‘We’re All Going to The World’s Fair’: Must-See Film Review

Film festivals can be a magical experience. You get to witness the birth of a new filmmaker, who has been working effortlessly to bring their vision come to life. Once you witness the film, you feel like a member of an exclusive club where you and many others get to share their enthusiasm about the film and manage to anticipate others, sparking a word of mouth. And sometimes they become overlooked by the general public but you recognize them as something worth discussing.

When I attended Sundance this year I was overwhelmed by the number of great films I saw. Some have received news of distribution for the film and some have found release dates. However, my favorite from the festival has not received either of those things. We’re All Going to The World’s Fair is written, directed, and edited by Jane Schoenbrun and stars Ana Cobb as Casey, a girl who feels isolated from reality and partakes in a challenge titled “The World’s Fair challenge” where she does a series of trials. Going into the film I had no expectations, there was no trailer or anything other than the promotional picture. It terrified me from looking at it but I was more than intrigued.

I think Jane Schoenbrun makes not only my favorite film of 2021 by a long mile but creates one of the best debut films ever and has grown to be an all-time favorite of mine. I have seen the film twice now and it still continues to mesmerize me and crush me on an emotional level. We’re All Going to The World’s Fair is a film about changing and accepting the changes being made.

You witness Casey slowly changing from this girl she once was to something new and the stages of coming to terms with it. Casey slowly spirals into this hole of madness as she finds it difficult to understand what is a game and what isn’t. Ana Cobb is absolutely spellbinding in this role, she understands the mental awareness of her character. Sure, this film is a horror movie but what works is that it does not rely on practical jump scares and VFX to do the job. It is a film solely based on atmosphere and the sounds that convey the atmosphere. Its handheld camerawork is very complimented by the wonderful direction from Schoenbrun, giving the audience a story that has been done before but not like this. The themes of dysphoria, change, and isolation all come into play here and the timing of its festival run is so spot-on due to the real-world events happening off-screen.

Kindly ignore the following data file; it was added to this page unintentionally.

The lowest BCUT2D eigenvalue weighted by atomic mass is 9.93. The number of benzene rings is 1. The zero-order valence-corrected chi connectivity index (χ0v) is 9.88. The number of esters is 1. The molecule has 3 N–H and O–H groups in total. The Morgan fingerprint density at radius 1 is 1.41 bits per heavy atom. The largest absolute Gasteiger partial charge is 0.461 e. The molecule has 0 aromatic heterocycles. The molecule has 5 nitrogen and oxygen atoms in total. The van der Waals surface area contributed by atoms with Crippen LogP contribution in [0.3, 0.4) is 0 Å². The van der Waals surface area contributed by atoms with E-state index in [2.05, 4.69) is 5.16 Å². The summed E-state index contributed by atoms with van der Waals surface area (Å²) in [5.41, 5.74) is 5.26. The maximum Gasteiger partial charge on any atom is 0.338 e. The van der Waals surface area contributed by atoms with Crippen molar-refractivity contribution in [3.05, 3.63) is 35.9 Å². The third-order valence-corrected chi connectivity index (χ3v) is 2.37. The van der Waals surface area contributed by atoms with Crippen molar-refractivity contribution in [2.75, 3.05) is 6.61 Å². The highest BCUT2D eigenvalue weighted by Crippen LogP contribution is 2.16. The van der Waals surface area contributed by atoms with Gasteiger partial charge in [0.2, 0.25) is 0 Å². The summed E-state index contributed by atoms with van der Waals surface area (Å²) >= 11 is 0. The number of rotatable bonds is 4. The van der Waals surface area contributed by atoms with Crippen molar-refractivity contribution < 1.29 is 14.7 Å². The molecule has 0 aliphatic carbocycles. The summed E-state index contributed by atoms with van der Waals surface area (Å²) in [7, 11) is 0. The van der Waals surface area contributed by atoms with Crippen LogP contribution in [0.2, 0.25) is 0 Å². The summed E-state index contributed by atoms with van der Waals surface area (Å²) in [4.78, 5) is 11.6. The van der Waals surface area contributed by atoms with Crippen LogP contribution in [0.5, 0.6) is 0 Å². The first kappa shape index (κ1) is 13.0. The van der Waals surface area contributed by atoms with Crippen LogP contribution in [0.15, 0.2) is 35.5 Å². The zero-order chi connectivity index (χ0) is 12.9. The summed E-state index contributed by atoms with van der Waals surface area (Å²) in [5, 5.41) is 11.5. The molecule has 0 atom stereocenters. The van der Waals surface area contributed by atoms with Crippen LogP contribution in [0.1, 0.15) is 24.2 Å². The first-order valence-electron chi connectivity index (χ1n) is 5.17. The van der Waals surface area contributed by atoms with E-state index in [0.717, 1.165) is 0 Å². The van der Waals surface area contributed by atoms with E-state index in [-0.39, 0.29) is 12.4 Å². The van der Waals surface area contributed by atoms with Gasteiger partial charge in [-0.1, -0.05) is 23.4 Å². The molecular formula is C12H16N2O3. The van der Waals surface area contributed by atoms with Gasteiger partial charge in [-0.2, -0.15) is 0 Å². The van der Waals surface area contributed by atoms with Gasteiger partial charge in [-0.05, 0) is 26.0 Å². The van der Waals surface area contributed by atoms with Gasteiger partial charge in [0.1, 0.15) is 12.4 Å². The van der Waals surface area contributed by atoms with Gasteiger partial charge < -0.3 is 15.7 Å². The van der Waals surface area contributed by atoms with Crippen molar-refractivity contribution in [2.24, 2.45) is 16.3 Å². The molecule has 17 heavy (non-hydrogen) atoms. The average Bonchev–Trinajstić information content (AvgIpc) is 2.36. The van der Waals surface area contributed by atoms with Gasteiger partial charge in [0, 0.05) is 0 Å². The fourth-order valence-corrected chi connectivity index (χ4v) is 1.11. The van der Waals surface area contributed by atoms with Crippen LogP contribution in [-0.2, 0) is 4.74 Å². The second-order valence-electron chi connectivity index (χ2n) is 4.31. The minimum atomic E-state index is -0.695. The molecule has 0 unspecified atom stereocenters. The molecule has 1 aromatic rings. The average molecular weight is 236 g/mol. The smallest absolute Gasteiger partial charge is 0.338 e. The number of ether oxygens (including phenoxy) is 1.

As you can tell, I am absolutely enthusiastic about We’re All Going to The World’s Fair. It is a film that I have not seen anything like it and probably will not till the end of time. It is a personal and honest portrayal of change and internet culture, especially with the youth, and Schoenbrun does it so well here and doesn’t make it to be cringe or dated. It is something that will be timeless and will be relevant for a lifetime.

As of now it does not have a formal release but is being shown virtually through Film @ Lincoln Center’s “New Director’s” series through May 6th. And has recently been picked up by HBO Max and Utopia for a theatrical release later this year. Please check it out!

A+ 

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